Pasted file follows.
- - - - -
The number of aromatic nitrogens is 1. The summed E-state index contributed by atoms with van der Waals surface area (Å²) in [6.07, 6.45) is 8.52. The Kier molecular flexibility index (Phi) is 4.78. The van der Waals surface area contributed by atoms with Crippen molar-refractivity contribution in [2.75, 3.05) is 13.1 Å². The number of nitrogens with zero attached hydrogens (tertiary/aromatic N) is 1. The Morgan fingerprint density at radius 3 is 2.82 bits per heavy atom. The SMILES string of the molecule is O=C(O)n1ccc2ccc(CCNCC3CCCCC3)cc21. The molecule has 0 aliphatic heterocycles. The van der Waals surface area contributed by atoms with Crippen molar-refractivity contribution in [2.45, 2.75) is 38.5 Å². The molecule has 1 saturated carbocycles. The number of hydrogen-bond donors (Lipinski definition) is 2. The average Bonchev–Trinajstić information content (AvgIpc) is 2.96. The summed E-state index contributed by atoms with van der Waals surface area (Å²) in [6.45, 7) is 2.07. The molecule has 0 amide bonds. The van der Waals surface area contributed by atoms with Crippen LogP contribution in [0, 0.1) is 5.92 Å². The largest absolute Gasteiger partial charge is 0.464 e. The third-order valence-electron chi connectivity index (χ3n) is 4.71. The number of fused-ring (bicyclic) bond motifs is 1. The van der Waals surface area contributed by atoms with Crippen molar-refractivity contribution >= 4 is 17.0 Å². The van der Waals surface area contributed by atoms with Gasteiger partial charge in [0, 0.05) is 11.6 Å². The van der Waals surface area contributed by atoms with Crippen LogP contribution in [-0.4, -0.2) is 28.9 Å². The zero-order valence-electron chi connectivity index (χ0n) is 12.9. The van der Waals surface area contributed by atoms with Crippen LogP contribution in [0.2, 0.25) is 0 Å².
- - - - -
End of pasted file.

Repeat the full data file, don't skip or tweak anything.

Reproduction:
The number of aromatic nitrogens is 1. The summed E-state index contributed by atoms with van der Waals surface area (Å²) in [6.07, 6.45) is 8.52. The Kier molecular flexibility index (Phi) is 4.78. The van der Waals surface area contributed by atoms with Crippen molar-refractivity contribution in [2.75, 3.05) is 13.1 Å². The number of nitrogens with zero attached hydrogens (tertiary/aromatic N) is 1. The Morgan fingerprint density at radius 3 is 2.82 bits per heavy atom. The SMILES string of the molecule is O=C(O)n1ccc2ccc(CCNCC3CCCCC3)cc21. The molecule has 0 aliphatic heterocycles. The van der Waals surface area contributed by atoms with Crippen molar-refractivity contribution in [2.45, 2.75) is 38.5 Å². The molecule has 1 saturated carbocycles. The number of hydrogen-bond donors (Lipinski definition) is 2. The average Bonchev–Trinajstić information content (AvgIpc) is 2.96. The summed E-state index contributed by atoms with van der Waals surface area (Å²) in [6.45, 7) is 2.07. The molecule has 0 amide bonds. The van der Waals surface area contributed by atoms with Crippen LogP contribution in [0, 0.1) is 5.92 Å². The largest absolute Gasteiger partial charge is 0.464 e. The third-order valence-electron chi connectivity index (χ3n) is 4.71. The number of fused-ring (bicyclic) bond motifs is 1. The van der Waals surface area contributed by atoms with Crippen molar-refractivity contribution >= 4 is 17.0 Å². The van der Waals surface area contributed by atoms with Gasteiger partial charge in [0, 0.05) is 11.6 Å². The van der Waals surface area contributed by atoms with Crippen LogP contribution in [-0.4, -0.2) is 28.9 Å². The zero-order valence-electron chi connectivity index (χ0n) is 12.9. The van der Waals surface area contributed by atoms with Crippen LogP contribution in [0.2, 0.25) is 0 Å².